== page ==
Nearly $50 million in state grant funds isn’t getting to nonprofits that need them to run programs because of bureaucratic holdups and missing language from the state’s budget bill.

The process and paperwork to access those funds has also been slow going for some organizations, employees of nonprofit organizations said.

The Legislature changed the process this year and funneled all the grant money into one state office to oversee. Previously, the funds had been spread across the state government to work directly with nonprofits. The money has generally become available in July.

There’s also some concern that language in the state budget bill passed by legislators earlier this year didn’t specify what money would be set aside for grants, which may also complicate the process.

Regardless of the cause, the effect is certain: programs to help individuals with disabilities, to refurbish parts of Chinatown, to help sexually victimized children, and dozens of other initiatives can’t begin because the money isn’t yet available to nonprofit organizations.

Capitol building under construction 2022.
Problems stemming from the state budget bill may be slowing awards for some nonprofit organizations. Cory Lum/Civil Beat/2022

It’s not clear yet when that money might become available. Nonprofits contacted for this story described being in various stages of filling out paperwork.

The state Office of Community Services, overseeing more than $49 million in grants-in-aid awards this year, did not return a call seeking comment for this story.

“It’s hard to lay the blame on one individual,” said En Young, executive director of the Pacific Gateway Center and a former OCS employee. “There’s a lot of moving parts.”

The problems began with the budget bill this year, House Bill 1600. In years past, bills appropriating money for state grants in aid contained one key line, repeated for each of the dozens of awards, that said money is being appropriated “as a grant pursuant to chapter 42F,” referring to the state grants law. That line is missing from the final language of HB 1600.

The Legislature also changed how grant funds are distributed. In the past, grant awards were appropriated to various state departments to oversee funding and to work with nonprofits in their subject areas.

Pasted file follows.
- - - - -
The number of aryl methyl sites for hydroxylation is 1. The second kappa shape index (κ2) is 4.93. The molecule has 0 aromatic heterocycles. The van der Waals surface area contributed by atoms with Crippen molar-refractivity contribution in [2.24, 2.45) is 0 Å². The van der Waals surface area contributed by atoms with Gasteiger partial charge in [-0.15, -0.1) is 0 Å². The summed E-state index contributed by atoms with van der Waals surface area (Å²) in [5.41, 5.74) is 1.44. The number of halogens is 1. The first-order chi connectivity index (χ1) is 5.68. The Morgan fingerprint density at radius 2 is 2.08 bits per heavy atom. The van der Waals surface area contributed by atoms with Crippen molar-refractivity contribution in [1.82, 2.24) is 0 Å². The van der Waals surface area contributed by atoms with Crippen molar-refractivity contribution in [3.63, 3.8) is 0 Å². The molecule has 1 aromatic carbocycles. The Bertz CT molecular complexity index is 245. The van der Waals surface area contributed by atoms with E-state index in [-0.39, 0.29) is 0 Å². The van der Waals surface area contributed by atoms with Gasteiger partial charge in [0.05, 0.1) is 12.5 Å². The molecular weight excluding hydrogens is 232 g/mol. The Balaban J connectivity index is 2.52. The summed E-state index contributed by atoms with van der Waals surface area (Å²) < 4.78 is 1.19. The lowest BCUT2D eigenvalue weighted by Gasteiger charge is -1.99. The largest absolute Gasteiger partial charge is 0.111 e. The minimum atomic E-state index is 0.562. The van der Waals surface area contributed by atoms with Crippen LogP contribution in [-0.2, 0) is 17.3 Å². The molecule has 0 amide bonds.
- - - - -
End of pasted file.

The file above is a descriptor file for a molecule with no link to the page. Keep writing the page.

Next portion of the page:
The Office of Hawaiian Affairs worked with Hawaiian organizations. The Attorney General’s Office worked with legal and law enforcement organizations. The Department of Agriculture worked with nonprofits supporting farmers.

This year, all of the grant funds, and therefore the responsibility for overseeing them, was put under the Office of Community Services, an office under the state Department of Labor.

The office’s budget went from $2 million annually to more than $51 million this year. Most of those funds are monies for the grant awards, according to budget documents.

Typically, after the Legislature awards a grant, there’s follow up paperwork that a nonprofit needs to complete. The department overseeing the grant also needs to ask the state Department of Budget and Finance to release those funds.

Pacific Gateway Center Executive Director En Young speaks to our ed board.
Pacific Gateway Center Executive Director En Young, who was a contract administraotr for OCS, said a myriad of issues could be delaying grant awards. Cory Lum/Civil Beat/2022

Even after a contract is signed and money actually goes out to the nonprofits, a rigorous grant monitoring process follows, which requires further follow up between the department and the nonprofit.

All those tasks apparently now fall to OCS. The Legislature also increased the number of employees in the office from four to 10, but it’s not clear how many new employees have been hired.

Young, who worked as a contract administrator at OCS, said workers there already have duties besides just overseeing the grant awards. Those duties may have also increased as the administration prepares to change hands in December.

Some nonprofits only recently received some of the follow up paperwork to continue the grant awarding process.

Sandra Pohl, executive director of the Downtown Art Center, said her organization just received some of that paperwork last week.

The arts center was awarded $150,000 to help it hire some staff as part of an effort to grow the arts community around Chinatown.

She said “it seems we’re on the right track,” but was not sure if or when funding might come.

Cara Short, executive director of AccesSurf Hawaii, along with her staff are making their first foray into the state grants process. The nonprofit previously applied for grants from the City and County of Honolulu.

AccesSurf Hawaii runs adaptive water sports programs for people with disabilities. It lost some of its volunteers who help run those programs during the pandemic and needed to train new ones or retrain returnees.

The organization was awarded $150,000 for a volunteer training program, but the program hasn’t started yet.

“We were hoping to have the ball rolling already,” Short said. “We thought it’d be in place by the fall so we can ramp up and get ready for next year.”

Even without the new state funds, Short said the organization is still running its water sports programs.

“We’d just hoped it came a little sooner,” she said of the grant awards.

An Important Note

If you consider nonprofit, independent news to be an essential service that helps keep our community informed, please include Civil Beat among your year-end contributions.

And for those who can, consider supporting us with a monthly gift, which helps keep our content free for those who need it most.

This year, we are making it our goal to raise $225,000 in reader support by December 31, to support our news coverage statewide and throughout the Pacific. Are you ready to help us continue this work?

About the Author